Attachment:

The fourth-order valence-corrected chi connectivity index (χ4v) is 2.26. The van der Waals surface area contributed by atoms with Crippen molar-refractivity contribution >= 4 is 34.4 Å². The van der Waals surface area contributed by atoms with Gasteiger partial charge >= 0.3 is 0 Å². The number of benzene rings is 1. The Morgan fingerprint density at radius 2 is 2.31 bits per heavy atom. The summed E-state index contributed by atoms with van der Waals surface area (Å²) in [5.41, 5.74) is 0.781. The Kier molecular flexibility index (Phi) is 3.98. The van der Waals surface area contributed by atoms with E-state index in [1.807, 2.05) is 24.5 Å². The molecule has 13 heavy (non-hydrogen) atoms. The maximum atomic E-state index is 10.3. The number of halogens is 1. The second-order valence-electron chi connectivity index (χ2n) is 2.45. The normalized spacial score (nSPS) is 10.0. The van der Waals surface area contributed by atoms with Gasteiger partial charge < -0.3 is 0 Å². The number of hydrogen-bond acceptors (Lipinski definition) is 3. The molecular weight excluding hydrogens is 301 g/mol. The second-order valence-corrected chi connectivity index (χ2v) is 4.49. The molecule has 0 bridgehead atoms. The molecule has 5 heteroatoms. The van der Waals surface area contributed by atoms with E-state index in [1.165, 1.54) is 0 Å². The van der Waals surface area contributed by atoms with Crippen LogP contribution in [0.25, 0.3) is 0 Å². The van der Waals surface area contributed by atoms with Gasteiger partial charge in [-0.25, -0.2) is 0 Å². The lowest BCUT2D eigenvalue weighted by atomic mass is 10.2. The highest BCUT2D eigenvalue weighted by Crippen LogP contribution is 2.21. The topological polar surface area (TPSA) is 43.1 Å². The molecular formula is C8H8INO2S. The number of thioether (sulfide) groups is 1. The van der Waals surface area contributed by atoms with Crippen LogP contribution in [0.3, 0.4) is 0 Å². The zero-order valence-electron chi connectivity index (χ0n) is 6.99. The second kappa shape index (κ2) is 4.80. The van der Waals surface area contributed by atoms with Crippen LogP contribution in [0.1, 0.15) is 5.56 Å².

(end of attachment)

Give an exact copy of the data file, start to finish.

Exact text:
The fourth-order valence-corrected chi connectivity index (χ4v) is 2.26. The van der Waals surface area contributed by atoms with Crippen molar-refractivity contribution >= 4 is 34.4 Å². The van der Waals surface area contributed by atoms with Gasteiger partial charge >= 0.3 is 0 Å². The number of benzene rings is 1. The Morgan fingerprint density at radius 2 is 2.31 bits per heavy atom. The summed E-state index contributed by atoms with van der Waals surface area (Å²) in [5.41, 5.74) is 0.781. The Kier molecular flexibility index (Phi) is 3.98. The van der Waals surface area contributed by atoms with E-state index in [1.807, 2.05) is 24.5 Å². The molecule has 13 heavy (non-hydrogen) atoms. The maximum atomic E-state index is 10.3. The number of halogens is 1. The second-order valence-electron chi connectivity index (χ2n) is 2.45. The normalized spacial score (nSPS) is 10.0. The van der Waals surface area contributed by atoms with Gasteiger partial charge < -0.3 is 0 Å². The number of hydrogen-bond acceptors (Lipinski definition) is 3. The molecular weight excluding hydrogens is 301 g/mol. The second-order valence-corrected chi connectivity index (χ2v) is 4.49. The molecule has 0 bridgehead atoms. The molecule has 5 heteroatoms. The van der Waals surface area contributed by atoms with E-state index in [1.165, 1.54) is 0 Å². The van der Waals surface area contributed by atoms with Crippen LogP contribution in [0.25, 0.3) is 0 Å². The van der Waals surface area contributed by atoms with Gasteiger partial charge in [-0.25, -0.2) is 0 Å². The lowest BCUT2D eigenvalue weighted by atomic mass is 10.2. The highest BCUT2D eigenvalue weighted by Crippen LogP contribution is 2.21. The topological polar surface area (TPSA) is 43.1 Å². The molecular formula is C8H8INO2S. The number of thioether (sulfide) groups is 1. The van der Waals surface area contributed by atoms with Crippen LogP contribution in [0.3, 0.4) is 0 Å². The zero-order valence-electron chi connectivity index (χ0n) is 6.99. The second kappa shape index (κ2) is 4.80. The van der Waals surface area contributed by atoms with Crippen LogP contribution in [0.1, 0.15) is 5.56 Å².